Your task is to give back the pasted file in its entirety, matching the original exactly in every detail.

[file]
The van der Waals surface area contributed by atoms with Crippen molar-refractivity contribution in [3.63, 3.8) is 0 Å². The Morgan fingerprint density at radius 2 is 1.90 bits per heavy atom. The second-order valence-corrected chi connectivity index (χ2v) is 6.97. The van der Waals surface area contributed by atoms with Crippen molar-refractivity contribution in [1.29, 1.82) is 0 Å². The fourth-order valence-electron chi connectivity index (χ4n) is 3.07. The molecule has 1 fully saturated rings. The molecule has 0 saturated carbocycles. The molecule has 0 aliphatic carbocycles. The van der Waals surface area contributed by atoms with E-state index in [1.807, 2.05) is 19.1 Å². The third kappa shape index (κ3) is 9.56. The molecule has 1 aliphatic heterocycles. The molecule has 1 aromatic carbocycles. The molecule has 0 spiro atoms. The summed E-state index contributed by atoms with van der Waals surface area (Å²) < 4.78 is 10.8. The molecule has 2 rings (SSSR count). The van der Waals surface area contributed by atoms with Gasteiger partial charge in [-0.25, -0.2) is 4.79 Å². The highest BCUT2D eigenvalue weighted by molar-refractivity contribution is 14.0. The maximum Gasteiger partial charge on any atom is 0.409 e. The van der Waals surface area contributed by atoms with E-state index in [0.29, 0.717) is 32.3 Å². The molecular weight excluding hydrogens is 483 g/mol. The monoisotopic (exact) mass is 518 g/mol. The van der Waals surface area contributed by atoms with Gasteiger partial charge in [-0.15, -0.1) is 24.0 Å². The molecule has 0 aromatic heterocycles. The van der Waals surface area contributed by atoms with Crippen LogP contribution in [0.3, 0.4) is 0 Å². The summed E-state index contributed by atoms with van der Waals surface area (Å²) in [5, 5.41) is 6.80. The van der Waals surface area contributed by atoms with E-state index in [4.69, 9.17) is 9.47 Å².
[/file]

The van der Waals surface area contributed by atoms with Crippen molar-refractivity contribution in [3.63, 3.8) is 0 Å². The Morgan fingerprint density at radius 2 is 1.90 bits per heavy atom. The second-order valence-corrected chi connectivity index (χ2v) is 6.97. The van der Waals surface area contributed by atoms with Crippen molar-refractivity contribution in [1.29, 1.82) is 0 Å². The fourth-order valence-electron chi connectivity index (χ4n) is 3.07. The molecule has 1 fully saturated rings. The molecule has 0 saturated carbocycles. The molecule has 0 aliphatic carbocycles. The van der Waals surface area contributed by atoms with E-state index in [1.807, 2.05) is 19.1 Å². The third kappa shape index (κ3) is 9.56. The molecule has 1 aliphatic heterocycles. The molecule has 1 aromatic carbocycles. The molecule has 0 spiro atoms. The summed E-state index contributed by atoms with van der Waals surface area (Å²) < 4.78 is 10.8. The molecule has 2 rings (SSSR count). The van der Waals surface area contributed by atoms with Gasteiger partial charge in [-0.25, -0.2) is 4.79 Å². The highest BCUT2D eigenvalue weighted by molar-refractivity contribution is 14.0. The maximum Gasteiger partial charge on any atom is 0.409 e. The van der Waals surface area contributed by atoms with E-state index in [0.29, 0.717) is 32.3 Å². The molecular weight excluding hydrogens is 483 g/mol. The monoisotopic (exact) mass is 518 g/mol. The van der Waals surface area contributed by atoms with Gasteiger partial charge in [-0.15, -0.1) is 24.0 Å². The molecule has 0 aromatic heterocycles. The van der Waals surface area contributed by atoms with Crippen LogP contribution in [0.3, 0.4) is 0 Å². The summed E-state index contributed by atoms with van der Waals surface area (Å²) in [5, 5.41) is 6.80. The van der Waals surface area contributed by atoms with E-state index in [4.69, 9.17) is 9.47 Å².